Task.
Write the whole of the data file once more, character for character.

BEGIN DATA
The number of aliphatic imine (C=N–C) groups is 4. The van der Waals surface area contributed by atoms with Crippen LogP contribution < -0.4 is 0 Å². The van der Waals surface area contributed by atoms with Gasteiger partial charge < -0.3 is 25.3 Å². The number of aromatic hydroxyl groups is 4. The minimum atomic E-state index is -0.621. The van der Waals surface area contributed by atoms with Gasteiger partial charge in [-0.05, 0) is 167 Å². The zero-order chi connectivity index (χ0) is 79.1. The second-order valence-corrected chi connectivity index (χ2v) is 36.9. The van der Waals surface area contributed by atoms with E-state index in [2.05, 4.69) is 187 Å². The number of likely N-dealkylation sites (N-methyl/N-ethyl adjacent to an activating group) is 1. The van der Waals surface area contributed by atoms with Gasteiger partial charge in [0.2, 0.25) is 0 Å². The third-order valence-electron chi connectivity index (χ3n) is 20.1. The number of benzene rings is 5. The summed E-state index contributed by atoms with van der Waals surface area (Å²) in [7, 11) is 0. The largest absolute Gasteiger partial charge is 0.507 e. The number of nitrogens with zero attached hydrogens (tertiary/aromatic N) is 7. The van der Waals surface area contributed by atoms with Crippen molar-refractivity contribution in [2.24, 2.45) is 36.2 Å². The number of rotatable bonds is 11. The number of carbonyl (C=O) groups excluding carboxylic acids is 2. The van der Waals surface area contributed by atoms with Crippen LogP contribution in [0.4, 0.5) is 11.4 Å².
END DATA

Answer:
The number of aliphatic imine (C=N–C) groups is 4. The van der Waals surface area contributed by atoms with Crippen LogP contribution < -0.4 is 0 Å². The van der Waals surface area contributed by atoms with Gasteiger partial charge < -0.3 is 25.3 Å². The number of aromatic hydroxyl groups is 4. The minimum atomic E-state index is -0.621. The van der Waals surface area contributed by atoms with Gasteiger partial charge in [-0.05, 0) is 167 Å². The zero-order chi connectivity index (χ0) is 79.1. The second-order valence-corrected chi connectivity index (χ2v) is 36.9. The van der Waals surface area contributed by atoms with E-state index in [2.05, 4.69) is 187 Å². The number of likely N-dealkylation sites (N-methyl/N-ethyl adjacent to an activating group) is 1. The van der Waals surface area contributed by atoms with Gasteiger partial charge in [0.2, 0.25) is 0 Å². The third-order valence-electron chi connectivity index (χ3n) is 20.1. The number of benzene rings is 5. The summed E-state index contributed by atoms with van der Waals surface area (Å²) in [7, 11) is 0. The largest absolute Gasteiger partial charge is 0.507 e. The number of nitrogens with zero attached hydrogens (tertiary/aromatic N) is 7. The van der Waals surface area contributed by atoms with Crippen molar-refractivity contribution in [2.24, 2.45) is 36.2 Å². The number of rotatable bonds is 11. The number of carbonyl (C=O) groups excluding carboxylic acids is 2. The van der Waals surface area contributed by atoms with Crippen LogP contribution in [0.4, 0.5) is 11.4 Å².